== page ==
The Best Way to Detect Threats In the Cloud?

Anton Chuvakin
Anton on Security
Published in
6 min readJul 20, 2022


Let’s continue our fun conversation on threat detection in the cloud that we started in “Who Does What In Cloud Threat Detection?” and “How to Think about Threat Detection in the Cloud” and continued somewhat in “Detection as Code? No, Detection as COOKING!” and “Does the World Need Cloud Detection and Response (CDR)?”

Many organizations, and industry at large, still have challenges with defining what good looks like in threat detection in general. Here we have an more narrow need to define what good looks like in cloud threat detection. So we want to formulate rough and imperfect dimensions of good threat detection for public cloud computing.

Rough Guidelines for Good Cloud Threat Detection

Certainly, good threat detection must aim at realistic threats that affect public cloud environments. Many organizations are hugely challenged here, and recent data indicates that cloud environments face a befuddling mix of old and new threats (from 1980s-style password guessing to 2020s container escapes). Simply replicating data center threat detection controls that worked well on-premise to the cloud is not likely to lead to greatness — or even goodness in detection. With cloud, come new layers of security exposure and control (and huge security advantages), so including those in detection planning is crucial to success.

Naturally, good threat detection in the cloud takes into account cloud computing properties such as scaling, ephemeral nature, APIs, and focuses on the criticality of the identity layer in the cloud.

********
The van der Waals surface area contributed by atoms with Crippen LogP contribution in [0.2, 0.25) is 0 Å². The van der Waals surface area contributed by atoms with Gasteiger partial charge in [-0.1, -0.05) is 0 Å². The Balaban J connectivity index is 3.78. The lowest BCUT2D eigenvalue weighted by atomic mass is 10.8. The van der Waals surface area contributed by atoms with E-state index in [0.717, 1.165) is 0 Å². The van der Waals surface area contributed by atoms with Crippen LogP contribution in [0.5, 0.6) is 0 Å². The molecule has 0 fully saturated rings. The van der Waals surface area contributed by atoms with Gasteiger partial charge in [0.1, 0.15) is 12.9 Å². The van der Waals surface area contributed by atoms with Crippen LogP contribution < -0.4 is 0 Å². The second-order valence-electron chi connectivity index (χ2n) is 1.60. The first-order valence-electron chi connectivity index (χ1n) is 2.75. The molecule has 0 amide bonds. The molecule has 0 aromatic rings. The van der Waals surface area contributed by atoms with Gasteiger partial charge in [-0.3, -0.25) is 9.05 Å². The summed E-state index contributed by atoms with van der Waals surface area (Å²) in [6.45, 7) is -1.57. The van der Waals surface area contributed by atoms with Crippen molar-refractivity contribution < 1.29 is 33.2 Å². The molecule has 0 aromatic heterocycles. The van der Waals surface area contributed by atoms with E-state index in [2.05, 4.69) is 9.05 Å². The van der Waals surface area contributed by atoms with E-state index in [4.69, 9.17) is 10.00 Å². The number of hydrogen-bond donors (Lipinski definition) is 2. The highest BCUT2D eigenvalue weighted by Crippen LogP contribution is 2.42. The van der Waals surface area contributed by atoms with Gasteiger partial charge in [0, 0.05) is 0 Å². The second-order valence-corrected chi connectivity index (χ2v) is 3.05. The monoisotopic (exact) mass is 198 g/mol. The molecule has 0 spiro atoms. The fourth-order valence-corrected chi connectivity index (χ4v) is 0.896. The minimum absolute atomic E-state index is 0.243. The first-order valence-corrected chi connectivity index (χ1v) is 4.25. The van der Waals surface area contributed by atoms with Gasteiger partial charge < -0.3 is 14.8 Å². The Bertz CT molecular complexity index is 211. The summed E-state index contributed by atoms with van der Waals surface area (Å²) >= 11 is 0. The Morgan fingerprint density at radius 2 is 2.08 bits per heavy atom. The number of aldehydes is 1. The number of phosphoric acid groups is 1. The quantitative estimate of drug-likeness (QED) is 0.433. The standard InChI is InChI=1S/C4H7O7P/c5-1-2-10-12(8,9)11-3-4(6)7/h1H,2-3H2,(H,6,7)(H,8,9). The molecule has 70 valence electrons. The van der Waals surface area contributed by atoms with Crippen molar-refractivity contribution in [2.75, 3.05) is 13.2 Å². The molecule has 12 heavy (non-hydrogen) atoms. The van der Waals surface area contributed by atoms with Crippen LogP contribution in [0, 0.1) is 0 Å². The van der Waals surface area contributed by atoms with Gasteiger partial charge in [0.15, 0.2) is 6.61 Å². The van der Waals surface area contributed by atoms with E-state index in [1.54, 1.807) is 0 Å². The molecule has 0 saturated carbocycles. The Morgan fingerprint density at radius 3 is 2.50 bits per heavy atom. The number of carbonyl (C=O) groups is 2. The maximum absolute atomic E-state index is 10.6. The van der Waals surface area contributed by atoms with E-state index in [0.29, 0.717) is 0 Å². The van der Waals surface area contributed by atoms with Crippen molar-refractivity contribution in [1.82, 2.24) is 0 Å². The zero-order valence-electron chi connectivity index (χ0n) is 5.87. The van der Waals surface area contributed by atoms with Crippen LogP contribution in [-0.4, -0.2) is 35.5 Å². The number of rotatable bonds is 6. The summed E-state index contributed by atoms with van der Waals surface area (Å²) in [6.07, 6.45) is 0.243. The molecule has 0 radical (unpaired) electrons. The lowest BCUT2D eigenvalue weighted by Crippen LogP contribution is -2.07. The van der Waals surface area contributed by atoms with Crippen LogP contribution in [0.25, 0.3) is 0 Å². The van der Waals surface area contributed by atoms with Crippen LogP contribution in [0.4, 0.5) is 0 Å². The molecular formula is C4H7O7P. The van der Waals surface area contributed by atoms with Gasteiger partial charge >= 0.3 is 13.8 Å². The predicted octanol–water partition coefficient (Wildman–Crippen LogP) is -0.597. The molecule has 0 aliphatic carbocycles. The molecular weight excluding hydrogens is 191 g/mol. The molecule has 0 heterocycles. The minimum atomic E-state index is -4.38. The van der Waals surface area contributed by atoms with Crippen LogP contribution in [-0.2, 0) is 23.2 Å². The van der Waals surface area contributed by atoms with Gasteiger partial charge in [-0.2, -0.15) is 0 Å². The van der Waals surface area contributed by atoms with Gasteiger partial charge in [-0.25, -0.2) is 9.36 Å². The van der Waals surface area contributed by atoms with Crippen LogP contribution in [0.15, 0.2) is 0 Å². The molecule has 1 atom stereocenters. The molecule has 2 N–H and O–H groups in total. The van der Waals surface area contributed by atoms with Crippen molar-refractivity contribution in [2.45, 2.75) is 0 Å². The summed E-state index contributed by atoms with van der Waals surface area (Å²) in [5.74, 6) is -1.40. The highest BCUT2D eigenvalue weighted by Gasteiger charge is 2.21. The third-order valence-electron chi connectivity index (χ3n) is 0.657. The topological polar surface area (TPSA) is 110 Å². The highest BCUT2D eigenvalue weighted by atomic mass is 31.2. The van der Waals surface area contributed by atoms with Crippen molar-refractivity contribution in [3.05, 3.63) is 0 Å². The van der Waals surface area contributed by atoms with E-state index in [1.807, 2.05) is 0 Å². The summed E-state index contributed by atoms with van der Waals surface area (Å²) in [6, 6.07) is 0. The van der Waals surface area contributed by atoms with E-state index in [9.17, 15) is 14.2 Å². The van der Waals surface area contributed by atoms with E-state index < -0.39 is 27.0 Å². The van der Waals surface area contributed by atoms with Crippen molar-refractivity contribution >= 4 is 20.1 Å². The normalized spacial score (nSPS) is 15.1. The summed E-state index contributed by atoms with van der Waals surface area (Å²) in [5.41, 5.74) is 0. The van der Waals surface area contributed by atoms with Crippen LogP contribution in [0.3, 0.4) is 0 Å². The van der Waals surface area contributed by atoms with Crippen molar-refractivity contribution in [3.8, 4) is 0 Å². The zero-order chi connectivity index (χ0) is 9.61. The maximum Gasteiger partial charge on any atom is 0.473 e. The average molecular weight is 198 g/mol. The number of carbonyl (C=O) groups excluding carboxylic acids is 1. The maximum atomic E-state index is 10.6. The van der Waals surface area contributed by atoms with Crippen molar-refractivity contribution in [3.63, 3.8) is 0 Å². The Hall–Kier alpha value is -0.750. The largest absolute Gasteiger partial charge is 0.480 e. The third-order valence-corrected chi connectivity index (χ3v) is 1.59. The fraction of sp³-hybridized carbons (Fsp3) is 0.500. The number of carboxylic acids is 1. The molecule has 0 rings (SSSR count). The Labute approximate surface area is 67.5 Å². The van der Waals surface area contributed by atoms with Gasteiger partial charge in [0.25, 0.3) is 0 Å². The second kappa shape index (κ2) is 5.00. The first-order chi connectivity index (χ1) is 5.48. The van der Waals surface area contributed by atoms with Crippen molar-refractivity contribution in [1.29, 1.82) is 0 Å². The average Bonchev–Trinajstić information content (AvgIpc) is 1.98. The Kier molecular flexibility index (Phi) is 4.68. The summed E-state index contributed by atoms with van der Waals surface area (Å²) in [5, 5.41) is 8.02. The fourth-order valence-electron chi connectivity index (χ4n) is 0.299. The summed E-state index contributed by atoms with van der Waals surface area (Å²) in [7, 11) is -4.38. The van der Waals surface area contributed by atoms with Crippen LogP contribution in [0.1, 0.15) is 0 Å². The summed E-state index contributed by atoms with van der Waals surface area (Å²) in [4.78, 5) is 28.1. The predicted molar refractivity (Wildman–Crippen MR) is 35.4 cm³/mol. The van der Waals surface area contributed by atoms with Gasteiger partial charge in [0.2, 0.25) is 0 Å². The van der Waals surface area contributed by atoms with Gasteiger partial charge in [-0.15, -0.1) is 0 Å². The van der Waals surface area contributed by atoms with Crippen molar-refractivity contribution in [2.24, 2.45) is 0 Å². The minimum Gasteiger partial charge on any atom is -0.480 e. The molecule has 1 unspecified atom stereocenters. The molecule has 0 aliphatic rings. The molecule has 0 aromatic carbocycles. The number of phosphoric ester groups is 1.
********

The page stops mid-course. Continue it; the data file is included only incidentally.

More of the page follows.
While they are organizations with minimal cloud footprints, it is expected that cloud threat detection controls will have to deliver higher effectiveness in regards to “false positives”, given the higher — and growing — telemetry volumes. After all, 1% false positives for megabytes of data may have been acceptable. The same percentages would not work for automated detection controls on petabytes of data, especially in our world where humans skilled in detection are scarce.

As we mentioned many times, the source data types for detection in the cloud are changing or at least their importance is being rebalanced. In the long run, network focused detection controls that rely on packet capture and traffic metadata will likely decrease in importance due to growth of encryption and bandwidth. This means that ultimately logs, observability data and various detection techniques that rely on backplane access by the cloud provider will become more important.

Similarly, the role of endpoint telemetry — such as EDR — will wane as organizations adopt cloud-native technologies and endpoints start to disappear. Today, many organizations deploy agents in cloud environments, at least on virtual machines and sometimes on containers. These agents are expected to decline in popularity as more organizations shift to microservices and even more SaaS. Even where servers remain, we predict growth in agentless approaches given their lower operational overhead for both the server workloads themselves and for security teams.

While we are on the topic of doing detection from the cloud provider backplane, the question of durability of detection controls against attacker interference comes up. Agent-based controls that are deployed in the compromised environment — such as EDR — always had this as a potential risk. In the cloud, we do have a chance to instrument detection controls with a much smaller chance of attacker interference — like VMTD

Naturally, there is also a degree of rebalancing between detection controls that are seen as auxiliary vs those that are seen as primary compared to on premise environments. For example, everybody highlights the role of identity in the cloud — thus people are treating identity activity logs as a primary source for threat detection, while, say, flow data becomes auxiliary for many.

Finally, while I want detections to always be transparent (and for ML — at least explainable), others disagree. Let’s just find the angle everybody seemed to agree on: detections better be trusted by whoever needs to use them.

Pros/cons on Where Cloud Threat Detection is Done

So, let’s turn this into pros and cons for where we are doing detection, using the framework from this post.

What advantage does a cloud provider (CSP) have in developing / operating detection systems and content?